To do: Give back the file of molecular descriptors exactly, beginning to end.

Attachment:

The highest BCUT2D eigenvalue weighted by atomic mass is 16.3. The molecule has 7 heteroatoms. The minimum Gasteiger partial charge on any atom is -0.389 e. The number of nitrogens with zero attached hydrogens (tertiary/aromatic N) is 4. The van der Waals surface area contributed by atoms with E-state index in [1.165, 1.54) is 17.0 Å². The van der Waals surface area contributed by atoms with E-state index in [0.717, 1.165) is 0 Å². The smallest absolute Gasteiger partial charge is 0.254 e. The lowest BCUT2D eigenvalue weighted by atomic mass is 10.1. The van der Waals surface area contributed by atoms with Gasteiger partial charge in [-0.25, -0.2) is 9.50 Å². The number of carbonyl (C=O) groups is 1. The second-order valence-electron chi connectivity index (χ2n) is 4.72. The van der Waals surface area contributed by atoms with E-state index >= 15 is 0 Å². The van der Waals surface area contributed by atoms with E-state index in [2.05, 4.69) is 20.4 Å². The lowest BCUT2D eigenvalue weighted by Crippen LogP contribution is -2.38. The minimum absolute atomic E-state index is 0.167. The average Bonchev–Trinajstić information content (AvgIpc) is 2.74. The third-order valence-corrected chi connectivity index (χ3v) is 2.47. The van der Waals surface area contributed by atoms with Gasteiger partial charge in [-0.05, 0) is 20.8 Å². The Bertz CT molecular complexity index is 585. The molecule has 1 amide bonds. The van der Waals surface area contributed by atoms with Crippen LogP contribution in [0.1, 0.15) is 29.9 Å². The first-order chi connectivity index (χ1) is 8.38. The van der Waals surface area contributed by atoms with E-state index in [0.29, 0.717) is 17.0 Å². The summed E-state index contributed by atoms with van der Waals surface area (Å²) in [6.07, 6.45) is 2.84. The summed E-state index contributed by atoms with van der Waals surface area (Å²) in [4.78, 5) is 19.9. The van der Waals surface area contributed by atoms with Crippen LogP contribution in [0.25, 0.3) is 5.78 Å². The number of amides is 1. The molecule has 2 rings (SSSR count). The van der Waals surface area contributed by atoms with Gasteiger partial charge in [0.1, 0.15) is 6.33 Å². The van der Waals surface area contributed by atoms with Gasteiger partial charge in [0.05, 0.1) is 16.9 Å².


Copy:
The highest BCUT2D eigenvalue weighted by atomic mass is 16.3. The molecule has 7 heteroatoms. The minimum Gasteiger partial charge on any atom is -0.389 e. The number of nitrogens with zero attached hydrogens (tertiary/aromatic N) is 4. The van der Waals surface area contributed by atoms with E-state index in [1.165, 1.54) is 17.0 Å². The van der Waals surface area contributed by atoms with E-state index in [0.717, 1.165) is 0 Å². The smallest absolute Gasteiger partial charge is 0.254 e. The lowest BCUT2D eigenvalue weighted by atomic mass is 10.1. The van der Waals surface area contributed by atoms with Gasteiger partial charge in [-0.25, -0.2) is 9.50 Å². The number of carbonyl (C=O) groups is 1. The second-order valence-electron chi connectivity index (χ2n) is 4.72. The van der Waals surface area contributed by atoms with E-state index >= 15 is 0 Å². The van der Waals surface area contributed by atoms with E-state index in [2.05, 4.69) is 20.4 Å². The lowest BCUT2D eigenvalue weighted by Crippen LogP contribution is -2.38. The minimum absolute atomic E-state index is 0.167. The average Bonchev–Trinajstić information content (AvgIpc) is 2.74. The third-order valence-corrected chi connectivity index (χ3v) is 2.47. The van der Waals surface area contributed by atoms with Gasteiger partial charge in [-0.05, 0) is 20.8 Å². The Bertz CT molecular complexity index is 585. The molecule has 1 amide bonds. The van der Waals surface area contributed by atoms with Crippen LogP contribution in [0.1, 0.15) is 29.9 Å². The first-order chi connectivity index (χ1) is 8.38. The van der Waals surface area contributed by atoms with E-state index in [0.29, 0.717) is 17.0 Å². The summed E-state index contributed by atoms with van der Waals surface area (Å²) in [6.07, 6.45) is 2.84. The summed E-state index contributed by atoms with van der Waals surface area (Å²) in [4.78, 5) is 19.9. The van der Waals surface area contributed by atoms with Crippen LogP contribution in [0.25, 0.3) is 5.78 Å². The number of amides is 1. The molecule has 2 rings (SSSR count). The van der Waals surface area contributed by atoms with Gasteiger partial charge in [0.1, 0.15) is 6.33 Å². The van der Waals surface area contributed by atoms with Gasteiger partial charge in [0.05, 0.1) is 16.9 Å².